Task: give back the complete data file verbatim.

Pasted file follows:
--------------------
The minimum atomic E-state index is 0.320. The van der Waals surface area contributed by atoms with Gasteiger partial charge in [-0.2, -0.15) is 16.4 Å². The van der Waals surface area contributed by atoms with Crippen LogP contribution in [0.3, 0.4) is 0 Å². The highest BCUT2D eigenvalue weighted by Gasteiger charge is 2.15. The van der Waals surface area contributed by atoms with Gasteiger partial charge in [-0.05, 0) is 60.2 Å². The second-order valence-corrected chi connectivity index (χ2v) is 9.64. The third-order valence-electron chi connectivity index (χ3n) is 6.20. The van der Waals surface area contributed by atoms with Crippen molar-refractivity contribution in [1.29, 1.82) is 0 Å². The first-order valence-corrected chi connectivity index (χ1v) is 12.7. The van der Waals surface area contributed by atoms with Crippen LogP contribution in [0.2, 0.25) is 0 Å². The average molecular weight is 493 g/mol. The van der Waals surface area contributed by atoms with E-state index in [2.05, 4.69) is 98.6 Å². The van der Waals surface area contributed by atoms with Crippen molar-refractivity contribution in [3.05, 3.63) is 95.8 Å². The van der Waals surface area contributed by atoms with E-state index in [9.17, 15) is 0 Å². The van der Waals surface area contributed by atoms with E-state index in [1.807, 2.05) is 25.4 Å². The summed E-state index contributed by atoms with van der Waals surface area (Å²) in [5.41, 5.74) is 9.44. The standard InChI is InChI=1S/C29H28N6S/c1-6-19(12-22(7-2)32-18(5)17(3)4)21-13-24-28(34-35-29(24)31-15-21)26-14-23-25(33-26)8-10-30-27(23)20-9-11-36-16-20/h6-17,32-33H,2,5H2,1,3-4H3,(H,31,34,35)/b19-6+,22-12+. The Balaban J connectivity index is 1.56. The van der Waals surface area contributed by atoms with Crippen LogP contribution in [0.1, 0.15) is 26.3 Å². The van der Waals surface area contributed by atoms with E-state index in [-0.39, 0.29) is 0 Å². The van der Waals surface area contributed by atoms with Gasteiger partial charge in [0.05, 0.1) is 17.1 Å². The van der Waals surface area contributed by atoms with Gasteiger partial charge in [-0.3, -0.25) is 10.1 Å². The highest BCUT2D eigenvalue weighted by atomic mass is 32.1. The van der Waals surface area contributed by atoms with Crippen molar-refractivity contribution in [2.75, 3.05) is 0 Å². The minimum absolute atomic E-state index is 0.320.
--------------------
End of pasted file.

The minimum atomic E-state index is 0.320. The van der Waals surface area contributed by atoms with Gasteiger partial charge in [-0.2, -0.15) is 16.4 Å². The van der Waals surface area contributed by atoms with Crippen LogP contribution in [0.3, 0.4) is 0 Å². The highest BCUT2D eigenvalue weighted by Gasteiger charge is 2.15. The van der Waals surface area contributed by atoms with Gasteiger partial charge in [-0.05, 0) is 60.2 Å². The second-order valence-corrected chi connectivity index (χ2v) is 9.64. The third-order valence-electron chi connectivity index (χ3n) is 6.20. The van der Waals surface area contributed by atoms with Crippen molar-refractivity contribution in [1.29, 1.82) is 0 Å². The first-order valence-corrected chi connectivity index (χ1v) is 12.7. The van der Waals surface area contributed by atoms with Crippen LogP contribution in [0.2, 0.25) is 0 Å². The average molecular weight is 493 g/mol. The van der Waals surface area contributed by atoms with E-state index in [2.05, 4.69) is 98.6 Å². The van der Waals surface area contributed by atoms with Crippen molar-refractivity contribution in [3.05, 3.63) is 95.8 Å². The van der Waals surface area contributed by atoms with E-state index in [9.17, 15) is 0 Å². The van der Waals surface area contributed by atoms with E-state index in [1.807, 2.05) is 25.4 Å². The summed E-state index contributed by atoms with van der Waals surface area (Å²) in [5.41, 5.74) is 9.44. The standard InChI is InChI=1S/C29H28N6S/c1-6-19(12-22(7-2)32-18(5)17(3)4)21-13-24-28(34-35-29(24)31-15-21)26-14-23-25(33-26)8-10-30-27(23)20-9-11-36-16-20/h6-17,32-33H,2,5H2,1,3-4H3,(H,31,34,35)/b19-6+,22-12+. The Balaban J connectivity index is 1.56. The van der Waals surface area contributed by atoms with Crippen LogP contribution in [0.1, 0.15) is 26.3 Å². The van der Waals surface area contributed by atoms with E-state index in [-0.39, 0.29) is 0 Å². The van der Waals surface area contributed by atoms with Gasteiger partial charge in [0.05, 0.1) is 17.1 Å². The van der Waals surface area contributed by atoms with Gasteiger partial charge in [-0.3, -0.25) is 10.1 Å². The highest BCUT2D eigenvalue weighted by atomic mass is 32.1. The van der Waals surface area contributed by atoms with Crippen molar-refractivity contribution in [2.75, 3.05) is 0 Å². The minimum absolute atomic E-state index is 0.320.